Jamaica's new Prime Minister -- who won by a landslide -- has vowed to turn the island into a republic, eliminating the Queen as the head of state. This may seem pretty pro-forma, but in the past few years, Canada's royal representative, the Governor General, has allowed the Prime Minister to suspend parliament for highly politicized reasons, at one point leaving Canada without government in the midst of the financial crisis. The Commonwealth bargain is meant to be that the Queen's rep acts as a non-political, sober oversight of last resort. But in Canada, the GG let the Prime Minister shut down Parliament to avoid a no-confidence vote and to shut down an embarrassing Parliamentary inquiry about Canada's complicity in the indefinite detention, torture and murder of Afghani war prisoners. Against this backdrop, it seems to me that getting rid of royal "governance" can only be a good thing.
"I love the Queen; she is a beautiful lady," Simpson Miller said, before declaring to the audience in Jamaican patois: "But I think time come."
Simpson Miller said she could replace the privy council in London with the Trinidad-based Caribbean court of justice as Jamaica's highest court of appeal. She said this would "end judicial surveillance from London."
She vowed her government would "ease the burdens and the pressues of increasing poverty, joblessness and deteriorating standards of living" while also pursuing a tight fiscal policy and forging strong partnerships with the private sector and international partners such as the International Monetary Fund.
Having broken apart an extremely expensive cellphone from Vertu, what does one find inside it?
"This is the one that I wasn't able to fix," writes S., who says he buys salvaged cellphones from insurers and repairs them for sale on eBay. "Although I've heard they improved recently, the first generation phone had the same guts as a $20 Nokia handset."
Sound it Out #12: Spoek Mathambo "Put Some Red On It"
Johannesburg’s Spoek Mathambo (real name: Nthato Mokgata) makes music that blends traditional African sounds with very current electronica, goth, rock and dubstep elements. He’s described it as “township tech” and the result is extremely weird and addictive.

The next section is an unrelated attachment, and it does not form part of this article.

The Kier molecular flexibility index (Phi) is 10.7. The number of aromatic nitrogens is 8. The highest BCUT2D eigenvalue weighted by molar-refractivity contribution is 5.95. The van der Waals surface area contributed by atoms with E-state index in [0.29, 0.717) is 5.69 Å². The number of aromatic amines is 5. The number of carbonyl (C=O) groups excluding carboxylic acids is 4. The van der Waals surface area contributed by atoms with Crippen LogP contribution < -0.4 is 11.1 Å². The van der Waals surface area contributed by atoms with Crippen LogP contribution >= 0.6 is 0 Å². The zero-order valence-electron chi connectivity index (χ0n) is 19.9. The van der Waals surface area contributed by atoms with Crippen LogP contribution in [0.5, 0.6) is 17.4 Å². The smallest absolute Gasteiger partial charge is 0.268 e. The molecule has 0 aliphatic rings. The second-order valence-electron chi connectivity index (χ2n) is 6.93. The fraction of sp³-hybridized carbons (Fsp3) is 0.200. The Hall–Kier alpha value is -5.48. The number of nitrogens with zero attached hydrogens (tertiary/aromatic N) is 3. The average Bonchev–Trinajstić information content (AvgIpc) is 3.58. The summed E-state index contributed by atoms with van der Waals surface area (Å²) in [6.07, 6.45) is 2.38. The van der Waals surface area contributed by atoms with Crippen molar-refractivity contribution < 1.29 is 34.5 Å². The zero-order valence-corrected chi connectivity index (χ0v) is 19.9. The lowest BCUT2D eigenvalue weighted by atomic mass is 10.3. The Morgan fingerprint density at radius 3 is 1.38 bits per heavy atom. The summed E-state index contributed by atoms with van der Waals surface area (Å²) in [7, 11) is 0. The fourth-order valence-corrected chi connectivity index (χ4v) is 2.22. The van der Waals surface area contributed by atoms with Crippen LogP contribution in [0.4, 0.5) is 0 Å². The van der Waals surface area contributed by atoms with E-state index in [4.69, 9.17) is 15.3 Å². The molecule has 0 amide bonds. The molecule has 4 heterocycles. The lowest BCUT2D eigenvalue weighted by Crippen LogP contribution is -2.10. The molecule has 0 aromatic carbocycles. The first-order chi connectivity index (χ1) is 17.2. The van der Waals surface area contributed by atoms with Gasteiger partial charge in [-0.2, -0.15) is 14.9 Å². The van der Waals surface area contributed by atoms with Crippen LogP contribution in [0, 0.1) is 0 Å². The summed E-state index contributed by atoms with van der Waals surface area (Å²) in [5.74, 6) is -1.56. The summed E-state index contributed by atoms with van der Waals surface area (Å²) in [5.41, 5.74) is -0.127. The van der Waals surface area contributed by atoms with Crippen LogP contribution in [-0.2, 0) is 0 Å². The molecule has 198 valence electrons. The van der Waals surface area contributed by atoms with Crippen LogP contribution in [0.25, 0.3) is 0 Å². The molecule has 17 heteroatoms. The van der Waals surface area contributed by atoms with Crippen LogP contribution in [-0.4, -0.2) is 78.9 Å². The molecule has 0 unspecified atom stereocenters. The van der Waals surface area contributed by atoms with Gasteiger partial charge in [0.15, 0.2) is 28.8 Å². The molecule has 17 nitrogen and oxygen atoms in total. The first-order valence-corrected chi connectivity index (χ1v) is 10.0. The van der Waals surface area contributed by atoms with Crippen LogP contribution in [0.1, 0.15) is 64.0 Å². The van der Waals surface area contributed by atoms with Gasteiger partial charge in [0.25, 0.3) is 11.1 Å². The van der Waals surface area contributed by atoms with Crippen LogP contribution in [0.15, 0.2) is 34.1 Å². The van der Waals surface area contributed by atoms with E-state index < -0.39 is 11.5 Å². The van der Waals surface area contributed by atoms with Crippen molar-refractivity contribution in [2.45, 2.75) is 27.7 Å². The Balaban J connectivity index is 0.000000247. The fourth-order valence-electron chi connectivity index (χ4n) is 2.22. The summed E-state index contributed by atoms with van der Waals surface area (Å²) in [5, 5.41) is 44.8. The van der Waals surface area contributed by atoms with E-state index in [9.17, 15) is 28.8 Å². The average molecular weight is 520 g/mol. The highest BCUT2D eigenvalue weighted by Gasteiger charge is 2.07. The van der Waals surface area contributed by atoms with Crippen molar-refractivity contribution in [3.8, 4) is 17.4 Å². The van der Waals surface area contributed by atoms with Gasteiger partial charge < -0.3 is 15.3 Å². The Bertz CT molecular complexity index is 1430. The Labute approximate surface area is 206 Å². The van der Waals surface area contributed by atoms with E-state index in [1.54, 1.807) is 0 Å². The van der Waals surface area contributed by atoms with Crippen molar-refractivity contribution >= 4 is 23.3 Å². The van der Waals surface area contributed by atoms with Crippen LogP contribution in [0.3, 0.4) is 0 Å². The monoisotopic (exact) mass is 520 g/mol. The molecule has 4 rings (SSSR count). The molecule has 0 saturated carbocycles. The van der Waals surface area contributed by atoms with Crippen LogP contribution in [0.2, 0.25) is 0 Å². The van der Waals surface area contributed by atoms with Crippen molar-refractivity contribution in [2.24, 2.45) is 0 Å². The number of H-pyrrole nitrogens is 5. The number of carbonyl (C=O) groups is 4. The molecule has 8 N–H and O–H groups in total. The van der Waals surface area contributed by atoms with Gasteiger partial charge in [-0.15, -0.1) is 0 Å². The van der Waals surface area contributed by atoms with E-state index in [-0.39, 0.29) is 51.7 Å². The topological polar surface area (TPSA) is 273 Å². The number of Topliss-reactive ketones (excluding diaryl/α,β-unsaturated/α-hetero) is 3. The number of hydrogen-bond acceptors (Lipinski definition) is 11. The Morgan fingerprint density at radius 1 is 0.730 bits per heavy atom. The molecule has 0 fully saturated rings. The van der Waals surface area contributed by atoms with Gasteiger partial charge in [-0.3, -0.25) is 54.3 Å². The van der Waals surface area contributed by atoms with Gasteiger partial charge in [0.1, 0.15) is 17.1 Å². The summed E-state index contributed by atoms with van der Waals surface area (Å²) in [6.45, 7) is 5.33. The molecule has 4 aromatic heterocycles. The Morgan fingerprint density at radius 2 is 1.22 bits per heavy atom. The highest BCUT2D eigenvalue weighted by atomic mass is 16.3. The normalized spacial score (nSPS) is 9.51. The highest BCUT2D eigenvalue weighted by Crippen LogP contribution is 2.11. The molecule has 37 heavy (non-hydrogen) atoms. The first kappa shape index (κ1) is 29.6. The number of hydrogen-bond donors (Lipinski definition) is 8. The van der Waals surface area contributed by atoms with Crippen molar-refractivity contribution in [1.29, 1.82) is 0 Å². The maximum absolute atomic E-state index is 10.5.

Mathambo is also a producer and graphic designer - he takes his personal post-Apartheid experiences and weaves them into his songs and artwork in a unique and compelling way.
“Put Some Red On It” is an insider’s take on the South African diamond conflict. It’s moving and fun and sounds like the future to me. Spoek Mathambo’s new record Father Creeper comes out March 13th.
CV Dazzle is a systematic approach to creating "dazzle" makeup and hair effects that fool computer vision systems. For example, you could change the symmetry of your face by painting a lightning bolt across it, causing all computer vision systems to mistakenly identify you as David Bowie.
There is a strong emphasis towards radical-neutrality. The designs used in the first several looks are inspired by both tribal paint and high-fashion aeshetics from the club scene in London. In fact, photos from both were incorporated into the testing algorithms. Surprisingly, many of the more eccentric looks did not fool the face detection algorithms.
To design the looks at left, software was developed that combines interactive drawing and genetic algorithms to detect vulnerabilities in the face detection process. By understanding how face-detection algorithms work, an anti-face can be constructed and used as a guide for creating makeup and hair-styling that foils the face detection process. As a result, your face becomes undetectable to machines yet retains some level of legibility to humans.
Many years ago, when I was a young boy, my father would wake me before dawn to go fishing in the Ocean. We would drive through the foggy San Francisco streets to "Muni Pier" , buy bait wrapped in yesterdays newspaper, and drive across the Golden Gate Bridge to Sausalito. There my father had moored an old 26 foot inboard with a cabin. To my young eyes a Ship! As the first false dawn light began to color the world, we would board with our gear. Trembling with the morning chill, breathing out hot steam into the cold, he'd start the engine. The smell of gasoline, bait and salt water is a heavenly memory.